Common name: Tropheus Moliro Firecracker
Scientific name: Tropheus sp. Moliro
Average Adult Fish Size: 15cm / 6 Inches
Place of Origin: Lake Tanganyika
Typical Tank setup: Rocky Tanganyika tank
Recommended Minimum Aquarium Capacity: 200 Litres
Compatibility: Tropheus cichlids should really be kept with other Tropheus however the following are also compatible:
- Mbuna Malawi Cichlids
Take a look at our guide to keeping Tropheus cichlids with other fish.
Temperature: 24-27 Deg C / 74-79 Deg F
Water chemistry: pH 7.6-8.6
Feeding: Spirulina-based flake food supplimented with fresh green vegetables such as romaine lettuce and spinach.
Sexing: Males tend to have a turned-up nose while females tend to have a greater slope and rounded nose. Males will also grow at a faster rate (generally) and display their adult colors sooner. Males’ coloration is also often more bold than females’ because they like to show it off when courting females. Adult males will also tend to have a deeper body, whereas females appear more slim and streamline. While these characteristics may help an experienced hobbyist, venting is the only sure way to determine gender with Tropheus.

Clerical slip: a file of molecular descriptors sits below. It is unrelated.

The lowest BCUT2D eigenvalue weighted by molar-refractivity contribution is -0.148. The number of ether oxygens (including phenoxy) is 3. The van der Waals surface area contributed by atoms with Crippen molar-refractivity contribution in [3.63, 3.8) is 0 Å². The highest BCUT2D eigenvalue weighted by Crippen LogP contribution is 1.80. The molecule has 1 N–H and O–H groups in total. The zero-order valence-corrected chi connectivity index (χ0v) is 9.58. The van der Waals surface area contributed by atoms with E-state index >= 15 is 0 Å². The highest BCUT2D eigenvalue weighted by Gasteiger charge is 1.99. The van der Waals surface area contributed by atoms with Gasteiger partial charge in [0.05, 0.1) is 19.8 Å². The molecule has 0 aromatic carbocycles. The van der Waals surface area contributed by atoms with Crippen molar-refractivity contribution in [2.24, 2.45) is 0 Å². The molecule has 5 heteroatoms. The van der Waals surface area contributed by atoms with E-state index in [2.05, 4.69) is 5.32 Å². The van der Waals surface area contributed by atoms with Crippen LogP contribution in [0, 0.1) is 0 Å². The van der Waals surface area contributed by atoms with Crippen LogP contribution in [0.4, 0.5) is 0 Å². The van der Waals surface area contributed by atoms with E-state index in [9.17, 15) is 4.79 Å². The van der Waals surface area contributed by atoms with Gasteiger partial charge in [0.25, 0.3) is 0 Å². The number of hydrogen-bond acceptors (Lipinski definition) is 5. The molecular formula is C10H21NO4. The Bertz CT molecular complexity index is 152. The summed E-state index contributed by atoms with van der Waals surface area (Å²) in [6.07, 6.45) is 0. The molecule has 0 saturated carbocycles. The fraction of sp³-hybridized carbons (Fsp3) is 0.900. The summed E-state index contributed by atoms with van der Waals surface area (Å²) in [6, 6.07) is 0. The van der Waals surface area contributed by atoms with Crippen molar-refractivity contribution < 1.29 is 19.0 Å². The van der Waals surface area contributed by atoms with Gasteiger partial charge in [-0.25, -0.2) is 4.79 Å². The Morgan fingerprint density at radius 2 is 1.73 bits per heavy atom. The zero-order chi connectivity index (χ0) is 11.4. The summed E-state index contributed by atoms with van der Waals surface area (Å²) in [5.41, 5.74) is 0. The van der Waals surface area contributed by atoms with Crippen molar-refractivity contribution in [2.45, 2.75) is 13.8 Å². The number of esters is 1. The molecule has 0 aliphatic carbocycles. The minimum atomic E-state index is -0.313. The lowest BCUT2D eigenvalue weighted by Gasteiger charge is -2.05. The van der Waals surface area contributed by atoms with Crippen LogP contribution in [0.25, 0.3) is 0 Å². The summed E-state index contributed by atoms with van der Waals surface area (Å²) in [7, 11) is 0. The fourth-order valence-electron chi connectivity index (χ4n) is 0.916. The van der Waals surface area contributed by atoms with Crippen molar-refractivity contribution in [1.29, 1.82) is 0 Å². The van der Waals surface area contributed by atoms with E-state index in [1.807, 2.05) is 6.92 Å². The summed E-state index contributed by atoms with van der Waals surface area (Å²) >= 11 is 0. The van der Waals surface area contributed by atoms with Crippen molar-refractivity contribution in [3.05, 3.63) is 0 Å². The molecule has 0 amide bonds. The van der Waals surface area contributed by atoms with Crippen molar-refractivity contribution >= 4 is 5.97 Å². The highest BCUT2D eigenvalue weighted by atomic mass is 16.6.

Breeding: Males are quite territorial and are aggressive in their attempts to coax females to spawn. They never seem to tire of this either – males want to spawn every minute of the day. This fish should never be kept in 1:1 ratios. One male to three or four females is an ideal ratio, but keep in mind that the only correct way to keep this species in captivity is in a group of ten or more individuals. The most difficult challenge to breeding Tropheus is bringing the females into spawning condition.
Additional Information: Even though Tropheus species are hearty, keeping them is not without challenges. The Tropheus fish can be the most rewarding of cichlid to keep though due to the rich colouration and constant activity of the fish. The Tropheus Moliro Firecracker is one of the easiest of the Tropheus type to breed.
Discovered very early on by “Poll” in his expedition to Lake Tanganyika in 1946-1947, specifically in the village of Moliro in the extreme south of the Congo. It has been imported for the purpose of the ornamental fish keeping trade since as early as 1976.
The brightest red colouration of the Tropheus Moliro is seen during fright colouration, they are often red-brown and vary in colour a great deal. The base of the fish often exhibits more red colouration and barring is normally no longer evident in fully grown adult fish.